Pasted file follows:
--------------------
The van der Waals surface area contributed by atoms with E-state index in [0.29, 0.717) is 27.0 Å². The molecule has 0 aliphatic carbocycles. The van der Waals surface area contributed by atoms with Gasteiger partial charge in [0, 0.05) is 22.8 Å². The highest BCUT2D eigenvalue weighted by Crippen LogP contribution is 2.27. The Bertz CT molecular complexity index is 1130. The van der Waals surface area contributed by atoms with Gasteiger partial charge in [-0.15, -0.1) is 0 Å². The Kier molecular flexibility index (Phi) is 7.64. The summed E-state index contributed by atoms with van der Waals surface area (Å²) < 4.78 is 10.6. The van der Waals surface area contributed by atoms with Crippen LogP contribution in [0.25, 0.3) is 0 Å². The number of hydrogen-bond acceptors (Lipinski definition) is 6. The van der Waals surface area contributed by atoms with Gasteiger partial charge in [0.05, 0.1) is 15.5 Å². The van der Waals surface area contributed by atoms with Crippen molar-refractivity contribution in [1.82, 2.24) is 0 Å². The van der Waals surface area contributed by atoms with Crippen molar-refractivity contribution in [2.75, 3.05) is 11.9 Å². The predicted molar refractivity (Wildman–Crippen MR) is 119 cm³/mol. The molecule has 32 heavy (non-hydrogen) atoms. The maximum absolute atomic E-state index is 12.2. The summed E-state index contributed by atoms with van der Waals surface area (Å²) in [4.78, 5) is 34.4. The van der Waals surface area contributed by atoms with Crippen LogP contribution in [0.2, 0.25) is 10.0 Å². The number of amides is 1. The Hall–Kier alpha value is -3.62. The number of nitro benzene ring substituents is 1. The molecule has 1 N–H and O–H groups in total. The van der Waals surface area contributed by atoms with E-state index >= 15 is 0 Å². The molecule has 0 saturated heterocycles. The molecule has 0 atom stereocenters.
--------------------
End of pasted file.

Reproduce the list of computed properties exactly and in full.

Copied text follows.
The van der Waals surface area contributed by atoms with E-state index in [0.29, 0.717) is 27.0 Å². The molecule has 0 aliphatic carbocycles. The van der Waals surface area contributed by atoms with Gasteiger partial charge in [0, 0.05) is 22.8 Å². The highest BCUT2D eigenvalue weighted by Crippen LogP contribution is 2.27. The Bertz CT molecular complexity index is 1130. The van der Waals surface area contributed by atoms with Gasteiger partial charge in [-0.15, -0.1) is 0 Å². The Kier molecular flexibility index (Phi) is 7.64. The summed E-state index contributed by atoms with van der Waals surface area (Å²) < 4.78 is 10.6. The van der Waals surface area contributed by atoms with Crippen LogP contribution in [0.25, 0.3) is 0 Å². The number of hydrogen-bond acceptors (Lipinski definition) is 6. The van der Waals surface area contributed by atoms with Gasteiger partial charge in [0.05, 0.1) is 15.5 Å². The van der Waals surface area contributed by atoms with Crippen molar-refractivity contribution in [1.82, 2.24) is 0 Å². The van der Waals surface area contributed by atoms with Crippen molar-refractivity contribution in [2.75, 3.05) is 11.9 Å². The predicted molar refractivity (Wildman–Crippen MR) is 119 cm³/mol. The molecule has 32 heavy (non-hydrogen) atoms. The maximum absolute atomic E-state index is 12.2. The summed E-state index contributed by atoms with van der Waals surface area (Å²) in [4.78, 5) is 34.4. The van der Waals surface area contributed by atoms with Crippen LogP contribution in [0.2, 0.25) is 10.0 Å². The number of amides is 1. The Hall–Kier alpha value is -3.62. The number of nitro benzene ring substituents is 1. The molecule has 1 N–H and O–H groups in total. The van der Waals surface area contributed by atoms with E-state index >= 15 is 0 Å². The molecule has 0 saturated heterocycles. The molecule has 0 atom stereocenters.